When trying to diagnose Krabbe’s disease, there are typically three main characteristics that you could see in an individual. One characteristic is penetration in the brain of multinucleated macrophages that contain globoid cells (Suzuki, 2003). Another characteristic is the rapid and almost complete disappearance of oligodendrocytes, which are used to provide support and protection for neurons in the brain (Suzuki, 2003). The third characteristic is lack of fluid around the spinal cord and brain (Suzuki, 2003). People who have this disorder will experience deterioration in the functioning of their nerves and will ultimately lose the ability to maintain functions of all their major organs.
Krabbe’s disorder can be seen in infants, juveniles and adults. Having said this it is most commonly seen in infants around the ages of 3-6 months (Xiujuan, et al., 2013). If Krabbes is seen in infants death could be seen within two years of age (Suzuki, 2003). The younger the child is when being diagnosed the faster the disease progression is. One type of neuropathy seen in Krabbe’s disease is demyelinating per...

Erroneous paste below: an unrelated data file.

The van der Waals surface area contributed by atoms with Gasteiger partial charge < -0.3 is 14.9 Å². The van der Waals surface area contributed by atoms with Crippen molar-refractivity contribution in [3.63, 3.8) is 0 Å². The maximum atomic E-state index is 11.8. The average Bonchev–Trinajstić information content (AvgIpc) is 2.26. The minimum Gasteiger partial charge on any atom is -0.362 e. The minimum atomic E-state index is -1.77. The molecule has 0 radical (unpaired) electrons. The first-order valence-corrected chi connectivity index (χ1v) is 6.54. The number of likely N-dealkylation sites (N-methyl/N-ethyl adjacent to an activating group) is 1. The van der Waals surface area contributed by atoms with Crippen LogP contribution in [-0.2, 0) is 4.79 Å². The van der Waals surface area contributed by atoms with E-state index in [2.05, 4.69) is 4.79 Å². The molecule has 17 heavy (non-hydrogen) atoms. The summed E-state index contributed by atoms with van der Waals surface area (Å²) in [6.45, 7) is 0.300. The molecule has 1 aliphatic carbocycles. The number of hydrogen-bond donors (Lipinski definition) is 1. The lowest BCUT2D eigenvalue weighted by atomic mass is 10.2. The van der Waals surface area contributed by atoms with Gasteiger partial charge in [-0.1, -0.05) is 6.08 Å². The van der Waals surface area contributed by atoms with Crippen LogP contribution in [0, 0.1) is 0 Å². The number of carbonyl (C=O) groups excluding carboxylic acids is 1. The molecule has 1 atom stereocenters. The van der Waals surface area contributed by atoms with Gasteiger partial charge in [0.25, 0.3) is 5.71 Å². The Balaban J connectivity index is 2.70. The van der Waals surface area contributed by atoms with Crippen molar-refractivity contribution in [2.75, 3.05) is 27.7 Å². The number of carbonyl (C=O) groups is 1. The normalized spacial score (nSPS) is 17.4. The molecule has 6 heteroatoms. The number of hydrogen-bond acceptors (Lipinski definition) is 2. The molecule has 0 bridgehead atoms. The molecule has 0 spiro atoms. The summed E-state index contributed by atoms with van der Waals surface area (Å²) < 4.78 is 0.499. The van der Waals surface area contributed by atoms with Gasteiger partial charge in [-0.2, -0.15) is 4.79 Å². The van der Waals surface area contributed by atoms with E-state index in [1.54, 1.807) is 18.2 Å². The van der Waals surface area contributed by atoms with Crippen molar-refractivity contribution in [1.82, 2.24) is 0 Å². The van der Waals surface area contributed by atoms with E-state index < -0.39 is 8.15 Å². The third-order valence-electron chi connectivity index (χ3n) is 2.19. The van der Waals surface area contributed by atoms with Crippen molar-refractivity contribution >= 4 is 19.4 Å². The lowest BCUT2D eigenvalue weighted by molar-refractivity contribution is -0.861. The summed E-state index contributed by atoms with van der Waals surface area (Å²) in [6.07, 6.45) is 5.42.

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...netics. 53(6): 1250-1255
Sahai, I., Baris, H., Kimonis, V., & Levy, H. L. (2005). Krabbe Disease: Severe Neonatal Presentation With a Family History of Multiple Sclerosis. Journal Of Child Neurology, 20(10), 826-828.
Suzuki, K. (2003). Globoid Cell Leukodystrophy (Krabbe's Disease): Update. Journal Of Child Neurology, 18(9), 595-603.
Wenger DA. Krabbe Disease. 2000 Jun 19 [Updated 2011 Mar 31]. In: Pagon RA, Adam MP, Bird TD, et al., editors. GeneReviews® [Internet]. Seattle (WA): University of Washington, Seattle; 1993-2014. Available from: http://www.ncbi.nlm.nih.gov/books/NBK1238/
Xiujuan, Z., Semon, J. A., Shijia, Z., Strong, A. L., Scruggs, B. A., Gimble, J. M., & Bunnell, B. A. (2013). Characterization of adipose-derived stromal/stem cells from the twitcher mouse model of krabbe disease. BMC Cell Biology, 14(1), 1-11. doi:10.1186/1471-2121- 14-20.
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